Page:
NOS Mission

Nevada Outdoor School inspires exploration of the natural world, responsible stewardship of our habitat and dedication to community.
This is the spot for us to share stories, fun ideas or general musings. When you aren't in here, we hope to see you out there!

Wednesday, June 16, 2021

Nature’s Transformers

It seemed not too long ago that we were watching the world reawaken from its frozen slumber. Now we are now bearing witness to important stages in their lifecycle, a glimpse into metamorphosis.   Metamorphosis describes the process of transformation that some organisms go through to reach their adult form.  In order to be considered metamorphosis, the life cycle must consist of two or more distinct stages.  There are three types of metamorphosis, reflecting the amount of change observed in the life cycle of the organism.

Organisms that go through complete metamorphosis like insects, amphibians, and fish are called holometabolous. These animals begin life as eggs and from there develop into a larvae, pupae, and finally adults. Perhaps the most renowned animal that undergoes complete metamorphosis is the butterfly. A butterfly begins life as an egg then hatches as a very hungry caterpillar (larva). As soon as the caterpillar has stored enough fat, it enters the pupal stage where it weaves a cocoon around itself known as a chrysalis. During this stage, special cells needed for the transformation to adulthood grow rapidly. When the butterfly sheds its cocoon it has entered the adult stage and is equipped for reproduction.

Frogs also begin life as eggs, but they soon hatch as tadpoles.  Then they develop into froglets, and finally transform into frogs. Their metamorphic life cycle has them begin life in the water.  Hormones and feeding behavior cause them to grow hind legs and lose their gills. When they reach adulthood they are fully equipped for the great amphibian migration where they will seek out mates and begin the cycle of life anew.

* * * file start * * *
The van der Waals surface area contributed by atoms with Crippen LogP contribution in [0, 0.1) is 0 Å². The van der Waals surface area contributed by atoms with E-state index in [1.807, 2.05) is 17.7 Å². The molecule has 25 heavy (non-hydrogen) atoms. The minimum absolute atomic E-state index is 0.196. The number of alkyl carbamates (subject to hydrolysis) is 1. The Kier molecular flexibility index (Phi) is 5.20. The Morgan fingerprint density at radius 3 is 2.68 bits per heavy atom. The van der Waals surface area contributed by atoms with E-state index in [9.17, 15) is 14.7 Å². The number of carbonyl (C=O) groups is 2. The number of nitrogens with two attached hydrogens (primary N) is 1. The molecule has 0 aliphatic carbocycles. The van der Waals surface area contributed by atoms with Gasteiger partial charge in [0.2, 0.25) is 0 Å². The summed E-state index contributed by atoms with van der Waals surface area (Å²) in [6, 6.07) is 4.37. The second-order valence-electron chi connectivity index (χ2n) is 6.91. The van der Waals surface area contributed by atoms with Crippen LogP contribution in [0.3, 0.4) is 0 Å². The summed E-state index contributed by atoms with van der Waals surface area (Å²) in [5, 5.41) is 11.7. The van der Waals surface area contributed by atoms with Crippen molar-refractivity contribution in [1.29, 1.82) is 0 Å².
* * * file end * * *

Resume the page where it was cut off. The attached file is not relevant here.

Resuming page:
Like butterflies and frogs, fish also begin their life as eggs in the water, but hatch as larvae. As the yolk sac, which provides nutrients, begins to disappear their swim bladder becomes active to the point where the larvae can feed itself.  At this point it is called a fry. As the fry grows scales and fins they transform into juveniles or fingerlings which are about the size of a human finger. Fish are considered fingerlings until they are fully grown and capable of reproduction.

Though their metamorphic stage names may differ, each example reviewed here shares one thing in common. Each organism relies on a steady diet to release the hormones that trigger metamorphosis. Without the nutrients required for metamorphosis, the life cycle is broken.

As you get outside this summer, be on the lookout for nature’s transformers. Look for chrysalis’ in bushes or froglets and frys in and along streams. Nature is always changing, perhaps you can catch it in its transformation! As always, appreciate the beauty and wonder of nature, but be gentle.  Respect wildlife by keeping a safe distance from them so as not to disturb them, no matter what life stage they are in. 


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